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Flu vaccine approved for emergency use in NZ

December 21, 2007

New Zealand's Environmental Risk Management Authority (ERMA) has approved a modified live vaccine for use in the event of an outbreak of equine influenza.

The flu alert Flu Avert I.N vaccine joins the two inactivated equine flu vaccines that MAF Biosecurity already has approval to use in an outbreak.

Biosecurity NZ's Team Manager Animal Response, Andre van Halderen, says the department is broadening its vaccine options to ensure it has a wide range of response options at its disposal.

The department welcomed ERMA's decision on the vaccine, which has been used in the United States since 1999, and also in Canada.

Unlike the vaccine being used in the current Australian pandemic, it is administered nasally and not by needle.

Mr van Halderen says the Flu Avert I.N vaccine will only be used in an outbreak. The decision to vaccinate - and which vaccine to use - will be determined by the strain of virus involved, the extent of the outbreak, and the purpose for which the vaccine is intended to be used.

"This approval further strengthens our response capability should we ever face an outbreak of the virus and is part of the response preparedness work we are undertaking with the equine industry," he says.

The vaccine is not genetically modified. It contains a weakened live equine influenza virus.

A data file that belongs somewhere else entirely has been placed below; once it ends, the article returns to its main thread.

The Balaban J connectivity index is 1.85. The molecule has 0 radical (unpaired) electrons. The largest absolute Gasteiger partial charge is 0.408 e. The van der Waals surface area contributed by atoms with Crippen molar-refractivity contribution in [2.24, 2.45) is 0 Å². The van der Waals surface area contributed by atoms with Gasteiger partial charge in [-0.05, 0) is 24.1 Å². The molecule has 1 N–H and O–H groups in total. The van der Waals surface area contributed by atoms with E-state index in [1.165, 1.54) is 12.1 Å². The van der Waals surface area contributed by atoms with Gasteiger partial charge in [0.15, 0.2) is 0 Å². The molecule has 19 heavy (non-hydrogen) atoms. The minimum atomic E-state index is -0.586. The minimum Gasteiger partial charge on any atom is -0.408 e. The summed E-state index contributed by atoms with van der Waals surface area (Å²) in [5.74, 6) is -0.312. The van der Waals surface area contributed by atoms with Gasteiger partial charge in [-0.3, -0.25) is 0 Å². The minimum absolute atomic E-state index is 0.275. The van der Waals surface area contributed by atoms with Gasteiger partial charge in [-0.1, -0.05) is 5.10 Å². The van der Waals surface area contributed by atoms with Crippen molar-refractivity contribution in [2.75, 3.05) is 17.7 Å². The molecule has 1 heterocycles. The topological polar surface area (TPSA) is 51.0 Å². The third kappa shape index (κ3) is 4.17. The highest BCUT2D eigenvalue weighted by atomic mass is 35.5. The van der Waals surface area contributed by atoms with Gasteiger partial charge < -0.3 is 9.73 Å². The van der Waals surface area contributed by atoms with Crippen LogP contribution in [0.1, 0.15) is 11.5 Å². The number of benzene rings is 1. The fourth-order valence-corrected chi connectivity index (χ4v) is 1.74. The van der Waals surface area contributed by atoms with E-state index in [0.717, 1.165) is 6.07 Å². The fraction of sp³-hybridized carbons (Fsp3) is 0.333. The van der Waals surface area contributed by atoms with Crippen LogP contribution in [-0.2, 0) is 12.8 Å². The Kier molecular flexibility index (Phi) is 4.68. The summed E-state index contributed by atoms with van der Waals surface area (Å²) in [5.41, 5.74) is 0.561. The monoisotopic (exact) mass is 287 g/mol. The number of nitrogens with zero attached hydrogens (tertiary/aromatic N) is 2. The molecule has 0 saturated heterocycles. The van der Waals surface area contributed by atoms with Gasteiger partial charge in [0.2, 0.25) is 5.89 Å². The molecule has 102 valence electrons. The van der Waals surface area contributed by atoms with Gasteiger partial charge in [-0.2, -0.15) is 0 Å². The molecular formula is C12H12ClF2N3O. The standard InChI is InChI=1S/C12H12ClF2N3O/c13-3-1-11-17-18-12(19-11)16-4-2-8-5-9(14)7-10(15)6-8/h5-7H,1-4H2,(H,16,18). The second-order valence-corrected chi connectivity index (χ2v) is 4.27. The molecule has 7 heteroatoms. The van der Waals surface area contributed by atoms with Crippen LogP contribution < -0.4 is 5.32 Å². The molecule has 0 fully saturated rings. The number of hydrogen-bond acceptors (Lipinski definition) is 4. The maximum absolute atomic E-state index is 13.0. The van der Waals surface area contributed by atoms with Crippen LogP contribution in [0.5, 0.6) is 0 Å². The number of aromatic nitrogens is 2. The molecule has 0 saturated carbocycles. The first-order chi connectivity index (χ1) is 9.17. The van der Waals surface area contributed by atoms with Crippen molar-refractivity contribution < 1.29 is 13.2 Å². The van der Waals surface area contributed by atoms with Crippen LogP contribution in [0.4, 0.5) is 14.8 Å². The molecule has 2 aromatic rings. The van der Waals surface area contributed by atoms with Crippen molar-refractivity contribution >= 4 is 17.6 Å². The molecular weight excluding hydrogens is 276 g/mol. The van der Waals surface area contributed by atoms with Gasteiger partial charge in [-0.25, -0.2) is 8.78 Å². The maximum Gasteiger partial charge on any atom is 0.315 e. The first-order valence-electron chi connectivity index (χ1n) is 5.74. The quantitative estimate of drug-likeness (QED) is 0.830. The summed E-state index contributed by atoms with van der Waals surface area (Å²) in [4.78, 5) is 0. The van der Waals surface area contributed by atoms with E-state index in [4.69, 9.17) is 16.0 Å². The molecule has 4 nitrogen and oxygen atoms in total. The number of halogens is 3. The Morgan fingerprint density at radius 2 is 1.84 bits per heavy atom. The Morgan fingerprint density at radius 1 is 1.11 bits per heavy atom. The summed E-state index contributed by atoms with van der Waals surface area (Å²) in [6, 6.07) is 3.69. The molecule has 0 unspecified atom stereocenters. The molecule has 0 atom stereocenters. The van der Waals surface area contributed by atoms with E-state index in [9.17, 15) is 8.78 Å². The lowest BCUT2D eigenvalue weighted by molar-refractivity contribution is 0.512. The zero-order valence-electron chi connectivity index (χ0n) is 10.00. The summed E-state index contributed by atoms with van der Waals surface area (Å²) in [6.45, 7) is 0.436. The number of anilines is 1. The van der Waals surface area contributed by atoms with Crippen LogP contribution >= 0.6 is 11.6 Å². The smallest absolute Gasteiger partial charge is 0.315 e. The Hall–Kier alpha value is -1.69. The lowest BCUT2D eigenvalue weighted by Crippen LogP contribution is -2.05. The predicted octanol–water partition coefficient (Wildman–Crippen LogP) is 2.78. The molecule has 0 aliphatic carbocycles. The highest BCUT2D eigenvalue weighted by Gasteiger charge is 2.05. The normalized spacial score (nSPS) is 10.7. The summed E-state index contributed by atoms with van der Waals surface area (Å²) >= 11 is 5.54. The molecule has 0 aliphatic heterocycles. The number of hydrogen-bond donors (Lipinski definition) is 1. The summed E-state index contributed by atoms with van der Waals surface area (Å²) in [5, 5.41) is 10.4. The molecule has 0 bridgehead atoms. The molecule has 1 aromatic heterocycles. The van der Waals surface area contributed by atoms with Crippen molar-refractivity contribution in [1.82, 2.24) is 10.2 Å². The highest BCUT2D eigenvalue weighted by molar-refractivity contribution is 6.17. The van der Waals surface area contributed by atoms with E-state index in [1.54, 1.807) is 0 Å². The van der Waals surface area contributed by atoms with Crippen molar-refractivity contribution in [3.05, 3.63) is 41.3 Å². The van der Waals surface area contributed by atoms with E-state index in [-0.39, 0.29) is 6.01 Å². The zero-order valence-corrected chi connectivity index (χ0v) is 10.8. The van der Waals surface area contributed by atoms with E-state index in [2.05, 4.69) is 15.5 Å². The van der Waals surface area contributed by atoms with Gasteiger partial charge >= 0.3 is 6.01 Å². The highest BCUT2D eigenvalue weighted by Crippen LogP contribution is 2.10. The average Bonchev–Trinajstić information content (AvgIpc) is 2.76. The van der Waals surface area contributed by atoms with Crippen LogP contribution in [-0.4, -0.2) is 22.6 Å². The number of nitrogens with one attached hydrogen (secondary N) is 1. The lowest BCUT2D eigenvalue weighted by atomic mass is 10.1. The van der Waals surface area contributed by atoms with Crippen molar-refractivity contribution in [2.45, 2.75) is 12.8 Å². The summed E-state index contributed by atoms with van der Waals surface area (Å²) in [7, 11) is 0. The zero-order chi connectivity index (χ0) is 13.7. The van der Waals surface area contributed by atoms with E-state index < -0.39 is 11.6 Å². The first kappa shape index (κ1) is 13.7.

The vaccine programme which has proved crucial in the fight against equine flu in Australia was delayed for a short time while necessary approval was sought from government agencies for its roll-out.

While ERMA approval will speed up an introduction of the vaccine, its use will also require the approval of the New Zealand Food Safety Authority's Agricultural Compounds and Veterinary Medicines Group before it could be used.

ERMA New Zealand's General Manager, New Organisms, Dr Libby Harrison, said the fact that the rapid approval process was used in this case indicated that the flu vaccine met certain low-risk criteria.

It meant it could be assessed more quickly than usual, provided the required level of information was provided.

Dr Harrison says in approving the vaccine the authority's decision-making committee considered potential adverse effects on public safety and health, valued species, societies and communities, the economy, the environment and natural habitats.

"The Committee decided that the risks posed by the vaccine are negligible. However, in recognition of the risks, the committee has imposed conditions on storage, handling and use of the vaccine."

The use of the Flu Avert I.N vaccine in the event of equine influenza being identified in horses in New Zealand has a number of conditions placed on its use:

Dr Harrison says the approval of this vaccine gives MAF an additional tool for use in case of an outbreak of equine influenza in New Zealand.

The Flu Avert I.N vaccine stimulates an immune response that is similar to the response that occurs when the horse catches a virulent wild strain of the virus.



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